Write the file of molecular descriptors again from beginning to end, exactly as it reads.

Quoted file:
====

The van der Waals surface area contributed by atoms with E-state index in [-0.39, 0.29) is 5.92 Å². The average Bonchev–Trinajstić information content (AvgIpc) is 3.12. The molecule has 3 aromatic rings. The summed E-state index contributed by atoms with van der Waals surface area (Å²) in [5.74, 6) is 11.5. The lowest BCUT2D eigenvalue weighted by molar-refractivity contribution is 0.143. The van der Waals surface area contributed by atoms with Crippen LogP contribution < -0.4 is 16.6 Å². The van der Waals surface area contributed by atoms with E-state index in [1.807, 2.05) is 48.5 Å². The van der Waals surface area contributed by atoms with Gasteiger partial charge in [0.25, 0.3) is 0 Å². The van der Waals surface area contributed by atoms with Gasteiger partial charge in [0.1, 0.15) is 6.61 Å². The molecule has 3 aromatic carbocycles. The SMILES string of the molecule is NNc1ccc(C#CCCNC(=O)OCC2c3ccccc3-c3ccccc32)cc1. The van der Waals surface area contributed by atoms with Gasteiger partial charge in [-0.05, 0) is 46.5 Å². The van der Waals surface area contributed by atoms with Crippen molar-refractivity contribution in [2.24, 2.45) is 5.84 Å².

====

The van der Waals surface area contributed by atoms with E-state index in [-0.39, 0.29) is 5.92 Å². The average Bonchev–Trinajstić information content (AvgIpc) is 3.12. The molecule has 3 aromatic rings. The summed E-state index contributed by atoms with van der Waals surface area (Å²) in [5.74, 6) is 11.5. The lowest BCUT2D eigenvalue weighted by molar-refractivity contribution is 0.143. The van der Waals surface area contributed by atoms with Crippen LogP contribution < -0.4 is 16.6 Å². The van der Waals surface area contributed by atoms with E-state index in [1.807, 2.05) is 48.5 Å². The van der Waals surface area contributed by atoms with Gasteiger partial charge in [0.25, 0.3) is 0 Å². The van der Waals surface area contributed by atoms with Gasteiger partial charge in [0.1, 0.15) is 6.61 Å². The molecule has 3 aromatic carbocycles. The SMILES string of the molecule is NNc1ccc(C#CCCNC(=O)OCC2c3ccccc3-c3ccccc32)cc1. The van der Waals surface area contributed by atoms with Gasteiger partial charge in [-0.05, 0) is 46.5 Å². The van der Waals surface area contributed by atoms with Crippen molar-refractivity contribution in [2.24, 2.45) is 5.84 Å².